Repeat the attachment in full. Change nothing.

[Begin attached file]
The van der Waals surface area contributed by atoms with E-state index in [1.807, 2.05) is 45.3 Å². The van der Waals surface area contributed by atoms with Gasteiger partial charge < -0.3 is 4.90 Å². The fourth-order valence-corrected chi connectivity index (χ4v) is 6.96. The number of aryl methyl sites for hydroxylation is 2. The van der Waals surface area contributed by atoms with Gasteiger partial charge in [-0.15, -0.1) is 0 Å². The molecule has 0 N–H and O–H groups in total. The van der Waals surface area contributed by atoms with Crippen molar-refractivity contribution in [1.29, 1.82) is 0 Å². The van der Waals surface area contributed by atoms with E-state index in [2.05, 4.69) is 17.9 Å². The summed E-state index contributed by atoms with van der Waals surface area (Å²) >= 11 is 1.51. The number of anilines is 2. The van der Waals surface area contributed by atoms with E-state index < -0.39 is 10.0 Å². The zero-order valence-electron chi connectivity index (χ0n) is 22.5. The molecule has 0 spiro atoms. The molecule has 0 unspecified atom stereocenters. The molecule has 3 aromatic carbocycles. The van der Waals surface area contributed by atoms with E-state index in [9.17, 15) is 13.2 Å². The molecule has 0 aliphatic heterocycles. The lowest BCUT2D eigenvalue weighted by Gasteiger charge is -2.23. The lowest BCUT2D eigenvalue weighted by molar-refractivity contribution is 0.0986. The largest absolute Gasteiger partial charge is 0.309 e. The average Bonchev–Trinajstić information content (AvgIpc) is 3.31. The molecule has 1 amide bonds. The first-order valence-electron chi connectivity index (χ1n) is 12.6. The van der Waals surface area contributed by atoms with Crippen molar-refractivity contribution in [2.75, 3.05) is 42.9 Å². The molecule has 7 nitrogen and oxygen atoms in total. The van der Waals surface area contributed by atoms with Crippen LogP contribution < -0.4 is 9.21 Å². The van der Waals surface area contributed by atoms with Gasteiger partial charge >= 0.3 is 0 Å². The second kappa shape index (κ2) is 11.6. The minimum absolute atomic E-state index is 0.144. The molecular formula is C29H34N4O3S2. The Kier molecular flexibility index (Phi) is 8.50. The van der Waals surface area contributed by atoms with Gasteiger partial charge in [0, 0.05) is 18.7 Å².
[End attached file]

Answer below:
The van der Waals surface area contributed by atoms with E-state index in [1.807, 2.05) is 45.3 Å². The van der Waals surface area contributed by atoms with Gasteiger partial charge < -0.3 is 4.90 Å². The fourth-order valence-corrected chi connectivity index (χ4v) is 6.96. The number of aryl methyl sites for hydroxylation is 2. The van der Waals surface area contributed by atoms with Gasteiger partial charge in [-0.15, -0.1) is 0 Å². The molecule has 0 N–H and O–H groups in total. The van der Waals surface area contributed by atoms with Crippen molar-refractivity contribution in [1.29, 1.82) is 0 Å². The van der Waals surface area contributed by atoms with E-state index in [2.05, 4.69) is 17.9 Å². The summed E-state index contributed by atoms with van der Waals surface area (Å²) >= 11 is 1.51. The number of anilines is 2. The van der Waals surface area contributed by atoms with E-state index < -0.39 is 10.0 Å². The zero-order valence-electron chi connectivity index (χ0n) is 22.5. The molecule has 0 spiro atoms. The molecule has 0 unspecified atom stereocenters. The molecule has 3 aromatic carbocycles. The van der Waals surface area contributed by atoms with E-state index in [9.17, 15) is 13.2 Å². The molecule has 0 aliphatic heterocycles. The lowest BCUT2D eigenvalue weighted by Gasteiger charge is -2.23. The lowest BCUT2D eigenvalue weighted by molar-refractivity contribution is 0.0986. The largest absolute Gasteiger partial charge is 0.309 e. The average Bonchev–Trinajstić information content (AvgIpc) is 3.31. The molecule has 1 amide bonds. The first-order valence-electron chi connectivity index (χ1n) is 12.6. The van der Waals surface area contributed by atoms with Crippen molar-refractivity contribution in [2.75, 3.05) is 42.9 Å². The molecule has 7 nitrogen and oxygen atoms in total. The van der Waals surface area contributed by atoms with Crippen LogP contribution < -0.4 is 9.21 Å². The van der Waals surface area contributed by atoms with Gasteiger partial charge >= 0.3 is 0 Å². The second kappa shape index (κ2) is 11.6. The minimum absolute atomic E-state index is 0.144. The molecular formula is C29H34N4O3S2. The Kier molecular flexibility index (Phi) is 8.50. The van der Waals surface area contributed by atoms with Gasteiger partial charge in [0, 0.05) is 18.7 Å².